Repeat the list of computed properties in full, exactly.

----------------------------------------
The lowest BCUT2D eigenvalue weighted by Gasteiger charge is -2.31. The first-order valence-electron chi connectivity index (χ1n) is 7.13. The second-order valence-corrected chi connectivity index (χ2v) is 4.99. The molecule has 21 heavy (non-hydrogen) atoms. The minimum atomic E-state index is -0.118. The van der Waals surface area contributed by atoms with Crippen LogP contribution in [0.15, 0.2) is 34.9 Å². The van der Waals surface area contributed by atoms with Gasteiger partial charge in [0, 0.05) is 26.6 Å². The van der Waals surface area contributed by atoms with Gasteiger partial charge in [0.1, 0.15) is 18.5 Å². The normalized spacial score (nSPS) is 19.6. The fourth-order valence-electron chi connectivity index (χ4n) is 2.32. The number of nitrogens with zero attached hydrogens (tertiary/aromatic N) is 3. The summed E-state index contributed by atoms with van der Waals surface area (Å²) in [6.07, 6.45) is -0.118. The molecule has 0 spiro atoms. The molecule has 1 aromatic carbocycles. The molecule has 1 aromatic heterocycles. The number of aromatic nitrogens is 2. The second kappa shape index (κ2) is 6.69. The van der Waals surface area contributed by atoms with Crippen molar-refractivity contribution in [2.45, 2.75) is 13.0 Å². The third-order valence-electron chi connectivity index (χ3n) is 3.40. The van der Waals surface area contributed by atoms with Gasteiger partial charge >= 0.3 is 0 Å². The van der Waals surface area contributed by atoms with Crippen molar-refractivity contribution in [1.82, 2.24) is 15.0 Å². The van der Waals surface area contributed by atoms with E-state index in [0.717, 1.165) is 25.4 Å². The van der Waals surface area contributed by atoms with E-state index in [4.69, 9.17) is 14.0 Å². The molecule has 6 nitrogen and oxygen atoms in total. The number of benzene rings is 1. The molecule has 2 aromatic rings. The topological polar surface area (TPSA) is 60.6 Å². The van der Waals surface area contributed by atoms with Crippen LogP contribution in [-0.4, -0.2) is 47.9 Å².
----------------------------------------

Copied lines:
The lowest BCUT2D eigenvalue weighted by Gasteiger charge is -2.31. The first-order valence-electron chi connectivity index (χ1n) is 7.13. The second-order valence-corrected chi connectivity index (χ2v) is 4.99. The molecule has 21 heavy (non-hydrogen) atoms. The minimum atomic E-state index is -0.118. The van der Waals surface area contributed by atoms with Crippen LogP contribution in [0.15, 0.2) is 34.9 Å². The van der Waals surface area contributed by atoms with Gasteiger partial charge in [0, 0.05) is 26.6 Å². The van der Waals surface area contributed by atoms with Gasteiger partial charge in [0.1, 0.15) is 18.5 Å². The normalized spacial score (nSPS) is 19.6. The fourth-order valence-electron chi connectivity index (χ4n) is 2.32. The number of nitrogens with zero attached hydrogens (tertiary/aromatic N) is 3. The summed E-state index contributed by atoms with van der Waals surface area (Å²) in [6.07, 6.45) is -0.118. The molecule has 0 spiro atoms. The molecule has 1 aromatic carbocycles. The molecule has 1 aromatic heterocycles. The number of aromatic nitrogens is 2. The second kappa shape index (κ2) is 6.69. The van der Waals surface area contributed by atoms with Crippen molar-refractivity contribution in [2.45, 2.75) is 13.0 Å². The third-order valence-electron chi connectivity index (χ3n) is 3.40. The van der Waals surface area contributed by atoms with Gasteiger partial charge >= 0.3 is 0 Å². The van der Waals surface area contributed by atoms with Crippen molar-refractivity contribution in [1.82, 2.24) is 15.0 Å². The van der Waals surface area contributed by atoms with E-state index in [0.717, 1.165) is 25.4 Å². The van der Waals surface area contributed by atoms with E-state index in [4.69, 9.17) is 14.0 Å². The molecule has 6 nitrogen and oxygen atoms in total. The number of benzene rings is 1. The molecule has 2 aromatic rings. The topological polar surface area (TPSA) is 60.6 Å². The van der Waals surface area contributed by atoms with Crippen LogP contribution in [-0.4, -0.2) is 47.9 Å².